Teen Driving & Distracted Driving | Driver Safety IQ | ND DOT

Driving IQ // Distracted Driving

The leading factor in most crashes and near-crashes
is distracted driving.

The Double Whammy

Whammy 1:
Teens and drivers up to the age of 25 have the most car crashes.

Whammy 2:
The leading factor in most crashes and near-crashes is distracted driving.

Put the two together, and you have all you need to make your day really bad if you have a crash, or life-changing if your crash injures or kills someone. As a teen, you are at especially high risk if you drive and talk or text on the cell phone, reach for something, eat, adjust music selection, shave or put on makeup, or if you drive drowsy.

The National Highway Traffic Safety Administration and Virginia Tech Transportation Institute recently completed a study of 100 cars. They placed tracking and sensing devices in each car for over a year. The 241 drivers of the vehicles were involved in 82 crashes and 761 near crashes.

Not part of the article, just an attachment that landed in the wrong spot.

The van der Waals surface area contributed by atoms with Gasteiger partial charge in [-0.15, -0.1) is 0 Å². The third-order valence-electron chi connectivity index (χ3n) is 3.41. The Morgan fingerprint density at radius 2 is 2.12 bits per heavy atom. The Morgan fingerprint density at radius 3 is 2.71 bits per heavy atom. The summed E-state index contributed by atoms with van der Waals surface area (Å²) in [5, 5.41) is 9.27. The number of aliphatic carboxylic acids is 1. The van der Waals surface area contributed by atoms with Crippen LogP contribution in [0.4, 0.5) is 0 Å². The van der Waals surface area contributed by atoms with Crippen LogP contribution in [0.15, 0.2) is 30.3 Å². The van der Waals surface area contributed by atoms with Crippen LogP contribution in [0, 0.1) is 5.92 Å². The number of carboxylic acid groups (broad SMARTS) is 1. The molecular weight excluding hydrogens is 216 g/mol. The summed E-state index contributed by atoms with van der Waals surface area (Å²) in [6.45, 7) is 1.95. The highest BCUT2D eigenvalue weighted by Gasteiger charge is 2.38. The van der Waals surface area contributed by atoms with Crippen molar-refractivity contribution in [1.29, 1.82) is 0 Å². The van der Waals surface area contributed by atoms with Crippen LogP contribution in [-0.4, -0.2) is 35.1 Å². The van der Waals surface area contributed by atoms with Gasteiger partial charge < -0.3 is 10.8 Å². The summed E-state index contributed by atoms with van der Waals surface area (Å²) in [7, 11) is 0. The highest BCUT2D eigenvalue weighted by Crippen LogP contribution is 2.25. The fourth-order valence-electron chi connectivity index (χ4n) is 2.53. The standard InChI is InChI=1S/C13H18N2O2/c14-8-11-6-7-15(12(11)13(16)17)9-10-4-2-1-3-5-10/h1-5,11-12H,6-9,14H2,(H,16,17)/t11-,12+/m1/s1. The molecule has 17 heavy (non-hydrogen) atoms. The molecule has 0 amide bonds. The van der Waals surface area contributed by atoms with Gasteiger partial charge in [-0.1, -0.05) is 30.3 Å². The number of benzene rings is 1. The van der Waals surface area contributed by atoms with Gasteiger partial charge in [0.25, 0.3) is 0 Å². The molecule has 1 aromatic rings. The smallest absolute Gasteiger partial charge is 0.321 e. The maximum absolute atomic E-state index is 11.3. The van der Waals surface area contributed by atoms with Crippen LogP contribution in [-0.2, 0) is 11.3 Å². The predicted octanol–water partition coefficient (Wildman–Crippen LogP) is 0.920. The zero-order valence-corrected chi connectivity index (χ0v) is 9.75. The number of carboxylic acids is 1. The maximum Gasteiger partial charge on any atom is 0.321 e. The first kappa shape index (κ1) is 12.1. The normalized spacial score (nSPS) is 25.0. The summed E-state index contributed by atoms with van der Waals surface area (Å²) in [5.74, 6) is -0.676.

They found that reaching for a moving object like a bottle of soda falling out of the cup holder increased the risk of a crash or near-crash by nine times; looking at an object outside of the car by 3.7 times; reading or applying makeup increased risk by 3 times; and talking or listening on a cell phone by 1.3 times.

The most common distraction for drivers was cell phones. Even though cell phone use is less risky than some of the other items, the sheer amount of it occurring while driving makes it a significant contributor to car crashes.

Drowsy driving is a serious problem among teens, increasing a driver's risk of crash or a near-crash by at least four times.

Today, you can begin by being a safer driver.

  • If your cell phone rings while driving, do not answer it until you can pull over safely. Do not dial anyone while you're driving either. It's just not that important.
  • If something falls off the seat or from a cup holder, fight the urge to grab it. It's better to spill the soda on the seat than to cause a crash.
  • If you're tired, don't drive. Pull over in a safe place and rest.

Driving is a privilege, and not a right. Be careful so you can keep the privilege.


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